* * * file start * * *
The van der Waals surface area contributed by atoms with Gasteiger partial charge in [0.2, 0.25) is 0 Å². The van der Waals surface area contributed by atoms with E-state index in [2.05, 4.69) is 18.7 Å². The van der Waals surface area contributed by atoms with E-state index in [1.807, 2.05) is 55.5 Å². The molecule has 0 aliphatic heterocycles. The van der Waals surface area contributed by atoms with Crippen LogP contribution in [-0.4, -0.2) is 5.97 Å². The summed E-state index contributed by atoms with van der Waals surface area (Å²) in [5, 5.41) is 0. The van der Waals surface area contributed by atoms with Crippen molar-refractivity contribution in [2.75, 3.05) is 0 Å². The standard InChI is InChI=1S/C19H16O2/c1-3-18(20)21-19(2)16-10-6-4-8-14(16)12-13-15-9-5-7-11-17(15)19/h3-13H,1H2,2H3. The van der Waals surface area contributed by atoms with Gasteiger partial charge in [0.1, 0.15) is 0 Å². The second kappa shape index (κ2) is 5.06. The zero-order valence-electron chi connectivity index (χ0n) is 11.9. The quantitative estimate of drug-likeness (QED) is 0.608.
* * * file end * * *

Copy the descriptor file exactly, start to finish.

The van der Waals surface area contributed by atoms with Gasteiger partial charge in [0.2, 0.25) is 0 Å². The van der Waals surface area contributed by atoms with E-state index in [2.05, 4.69) is 18.7 Å². The van der Waals surface area contributed by atoms with E-state index in [1.807, 2.05) is 55.5 Å². The molecule has 0 aliphatic heterocycles. The van der Waals surface area contributed by atoms with Crippen LogP contribution in [-0.4, -0.2) is 5.97 Å². The summed E-state index contributed by atoms with van der Waals surface area (Å²) in [5, 5.41) is 0. The van der Waals surface area contributed by atoms with Crippen molar-refractivity contribution in [2.75, 3.05) is 0 Å². The standard InChI is InChI=1S/C19H16O2/c1-3-18(20)21-19(2)16-10-6-4-8-14(16)12-13-15-9-5-7-11-17(15)19/h3-13H,1H2,2H3. The van der Waals surface area contributed by atoms with Gasteiger partial charge in [0.1, 0.15) is 0 Å². The second kappa shape index (κ2) is 5.06. The zero-order valence-electron chi connectivity index (χ0n) is 11.9. The quantitative estimate of drug-likeness (QED) is 0.608.